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beauty beneath beſt BOOK breath cauſe charge charms courſe death deep delights dream earth eaſe ev'ry fair fall fear feeds feel field fight firſt flow'r folly force fruit give grace half hand happy head heart heav'n himſelf hold hope human juſt kind king land laſt leaſt leaves length leſs light live manners means mind moſt muſt nature never o'er once peace perhaps play pleaſe pleaſure pow'r praiſe proud prove reſt ſcene ſchools ſee ſeek ſeems ſhall ſhe ſhould ſhow ſmiles ſome ſoon ſound ſtands ſtill ſuch ſweet taſte thee themſelves theſe thine things thoſe thou thought thouſand true truth turn uſe virtue walk whoſe wind winter wiſdom wonder worth
Page 249 - JOHN GILPIN was a citizen Of credit and renown: A train-band captain eke was he Of famous London town. John Gilpin's spouse said to her dear, " Though wedded we have been These twice ten tedious years, yet we No holiday have seen. "To-morrow is our wedding-day, And we will then repair Unto the Bell at Edmonton All in a chaise and pair.
Page 169 - Knowledge and wisdom, far from being one, Have ofttimes no connexion. Knowledge dwells In heads replete with thoughts of other men, Wisdom in minds attentive to their own.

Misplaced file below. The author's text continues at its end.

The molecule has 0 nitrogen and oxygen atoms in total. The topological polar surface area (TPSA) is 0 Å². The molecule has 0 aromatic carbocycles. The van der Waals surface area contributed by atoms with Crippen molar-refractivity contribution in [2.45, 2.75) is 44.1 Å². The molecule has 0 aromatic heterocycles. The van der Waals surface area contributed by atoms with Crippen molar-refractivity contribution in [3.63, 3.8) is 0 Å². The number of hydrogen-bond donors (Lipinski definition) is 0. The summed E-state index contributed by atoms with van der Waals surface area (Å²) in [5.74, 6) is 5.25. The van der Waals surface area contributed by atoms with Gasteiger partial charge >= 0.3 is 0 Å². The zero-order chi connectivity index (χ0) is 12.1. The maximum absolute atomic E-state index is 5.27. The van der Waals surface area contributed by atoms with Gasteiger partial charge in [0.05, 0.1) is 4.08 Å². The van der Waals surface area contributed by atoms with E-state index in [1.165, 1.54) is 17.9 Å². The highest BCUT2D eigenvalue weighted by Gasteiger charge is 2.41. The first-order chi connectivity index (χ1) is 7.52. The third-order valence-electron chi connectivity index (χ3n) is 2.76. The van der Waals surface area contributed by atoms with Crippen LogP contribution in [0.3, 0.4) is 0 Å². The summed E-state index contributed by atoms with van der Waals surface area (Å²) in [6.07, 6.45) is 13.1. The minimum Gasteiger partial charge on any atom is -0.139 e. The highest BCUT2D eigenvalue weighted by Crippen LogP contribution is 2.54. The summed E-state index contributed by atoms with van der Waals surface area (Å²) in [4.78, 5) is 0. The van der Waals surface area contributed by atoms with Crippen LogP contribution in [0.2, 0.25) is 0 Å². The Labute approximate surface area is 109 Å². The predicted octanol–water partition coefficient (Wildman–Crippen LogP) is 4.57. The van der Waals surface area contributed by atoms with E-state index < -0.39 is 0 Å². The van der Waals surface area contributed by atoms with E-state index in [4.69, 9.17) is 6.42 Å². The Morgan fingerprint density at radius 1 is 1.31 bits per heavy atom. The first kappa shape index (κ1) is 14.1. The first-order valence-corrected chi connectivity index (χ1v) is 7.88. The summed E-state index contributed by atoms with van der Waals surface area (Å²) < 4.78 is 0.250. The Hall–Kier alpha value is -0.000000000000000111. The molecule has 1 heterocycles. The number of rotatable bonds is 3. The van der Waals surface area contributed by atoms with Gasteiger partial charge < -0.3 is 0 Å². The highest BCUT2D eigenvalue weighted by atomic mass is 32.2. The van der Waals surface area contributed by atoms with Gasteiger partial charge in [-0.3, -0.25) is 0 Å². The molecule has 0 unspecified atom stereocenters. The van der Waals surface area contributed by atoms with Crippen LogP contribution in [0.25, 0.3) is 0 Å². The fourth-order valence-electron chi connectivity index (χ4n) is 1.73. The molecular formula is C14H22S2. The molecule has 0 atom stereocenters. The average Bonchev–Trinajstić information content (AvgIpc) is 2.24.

Page 44 - Himself, as conscious of his awful charge, And anxious mainly that the flock he feeds May feel it too. Affectionate in look, And tender in address, as well becomes A messenger of grace to guilty men.
Page 251 - For saddle-tree scarce reached had he, His journey to begin, When, turning round his head, he saw Three customers come in. So down he came ; for loss of time, Although it grieved him sore, Yet loss of pence, full well he knew, Would trouble him much more.
Page 198 - One song employs all nations ; and all cry, " Worthy the Lamb, for He was slain for us ! " The dwellers in the vales and on the rocks Shout to each other, and the mountain tops From distant mountains catch the flying joy, Till, nation after nation taught the strain, Earth rolls the rapturous hosanna round.
Page 259 - And thus unto the youth she said That drove them to the Bell, This shall be yours when you bring back My husband safe and well. The youth did ride, and soon did meet John coming back amain, Whom in a trice he tried to stop By catching at his rein.
Page 253 - So fair and softly, John he cried, But John he cried in vain; That trot became a gallop soon, In spite of curb and rein.
Page 252 - And keep it safe and sound. Each bottle had a curling ear, Through which the belt he drew, And hung a bottle on each side, To make his balance true. Then over all, that he might be Equipped from top to toe, His long red cloak, well brushed and neat, He manfully did throw.